My First Reception of Outernet

Since satellite communication is a lot of fun to me, I’ve decided to add an Outernet receiver to my array of stuff.

The Outernet group has their old SDRx board for sale, so I decided to pick it up along with an L-band (1.5GHz) patch antenna. Total cost was $35 plus shipping.

The Outernet SDRx and L-band patch antenna.

Their SDRx board isn’t anything super special, but it’s made for Inmarsat/L-band reception. It has the normal SDR parts on it, plus an L-band filter and pre-amp. You can put this together with an SDR and an add-on preamp which is powered by the SDR’s bias-T. I bought one of these, too, but it’s extraneous since I’m using the SDRx, which has this stuff built-in.

The NooElec L-Band Preamp and filter.

The SDRx can be used just like any other SDR: plug it into USB, bring up a piece of SDR software like SDR# or HDSDR, and go for it. It also has a 2-port USB hub, if you need it.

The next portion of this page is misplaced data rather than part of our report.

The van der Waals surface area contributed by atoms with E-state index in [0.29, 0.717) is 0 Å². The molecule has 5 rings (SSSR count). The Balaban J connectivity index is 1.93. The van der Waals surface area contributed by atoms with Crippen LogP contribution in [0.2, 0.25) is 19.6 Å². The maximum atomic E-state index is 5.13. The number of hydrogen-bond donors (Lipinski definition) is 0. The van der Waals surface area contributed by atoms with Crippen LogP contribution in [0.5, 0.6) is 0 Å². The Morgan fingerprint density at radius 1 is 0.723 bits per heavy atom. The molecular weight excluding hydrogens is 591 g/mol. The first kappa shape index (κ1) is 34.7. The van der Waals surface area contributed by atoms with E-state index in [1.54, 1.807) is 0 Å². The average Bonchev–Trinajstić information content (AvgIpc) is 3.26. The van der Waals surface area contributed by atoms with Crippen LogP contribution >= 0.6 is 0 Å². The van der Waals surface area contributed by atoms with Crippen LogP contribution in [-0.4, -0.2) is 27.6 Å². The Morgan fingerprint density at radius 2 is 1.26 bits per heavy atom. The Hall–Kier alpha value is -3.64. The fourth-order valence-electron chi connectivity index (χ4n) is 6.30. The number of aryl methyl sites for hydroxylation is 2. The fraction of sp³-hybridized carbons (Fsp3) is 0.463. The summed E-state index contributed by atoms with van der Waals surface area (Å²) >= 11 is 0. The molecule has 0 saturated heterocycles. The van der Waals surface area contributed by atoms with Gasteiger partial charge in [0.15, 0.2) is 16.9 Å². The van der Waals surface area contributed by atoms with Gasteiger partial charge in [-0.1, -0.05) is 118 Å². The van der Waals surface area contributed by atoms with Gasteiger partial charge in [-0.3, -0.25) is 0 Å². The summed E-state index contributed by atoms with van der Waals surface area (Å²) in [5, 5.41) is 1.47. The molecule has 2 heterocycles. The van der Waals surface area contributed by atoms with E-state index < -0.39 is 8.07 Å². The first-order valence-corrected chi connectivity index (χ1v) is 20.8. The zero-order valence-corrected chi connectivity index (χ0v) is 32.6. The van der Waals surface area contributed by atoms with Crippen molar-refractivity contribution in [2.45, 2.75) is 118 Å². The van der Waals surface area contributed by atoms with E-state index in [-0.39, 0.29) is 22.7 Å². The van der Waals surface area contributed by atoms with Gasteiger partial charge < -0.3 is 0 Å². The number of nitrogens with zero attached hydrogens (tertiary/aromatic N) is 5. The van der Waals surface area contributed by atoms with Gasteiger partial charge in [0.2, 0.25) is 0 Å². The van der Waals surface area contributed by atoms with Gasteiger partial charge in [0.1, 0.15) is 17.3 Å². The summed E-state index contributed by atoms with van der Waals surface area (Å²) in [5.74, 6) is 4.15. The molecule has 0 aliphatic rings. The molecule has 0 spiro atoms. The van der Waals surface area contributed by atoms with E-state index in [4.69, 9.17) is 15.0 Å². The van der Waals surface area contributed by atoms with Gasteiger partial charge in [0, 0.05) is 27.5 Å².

Once it stopped raining, I went outside with the SDRx, the patch antenna, and a laptop. I used a satellite tracking app on my phone to find the satellite, Inmarsat-4 F3. Then I brought up the SDR software, tuned it, and pointed the patch antenna. And, sure enough, there it was.

Outernet’s signal on Inmarsat-4 F3 at 1539.8725 MHz.

Once I knew I could receive it, I wanted to see if I could decode it. Outernet has changed their software a lot, and they’re going to a custom-hardware model. I don’t have that hardware, but I figured their old software might be worth a try just to see if it recognized the signal. So I installed their old Outernet-in-a-Box software, which is a self-contained virtual machine, and booted it. It saw the SDR, the SDR saw the satellite, I got signal lock, and packets came in!

Outernet-in-a-Box receiving Outernet packets.

This is as far as I’ve gotten with Outernet so far. But I think it’s a great idea, and I’m going to experiment with it a bit more. And the proof-of-concept worked!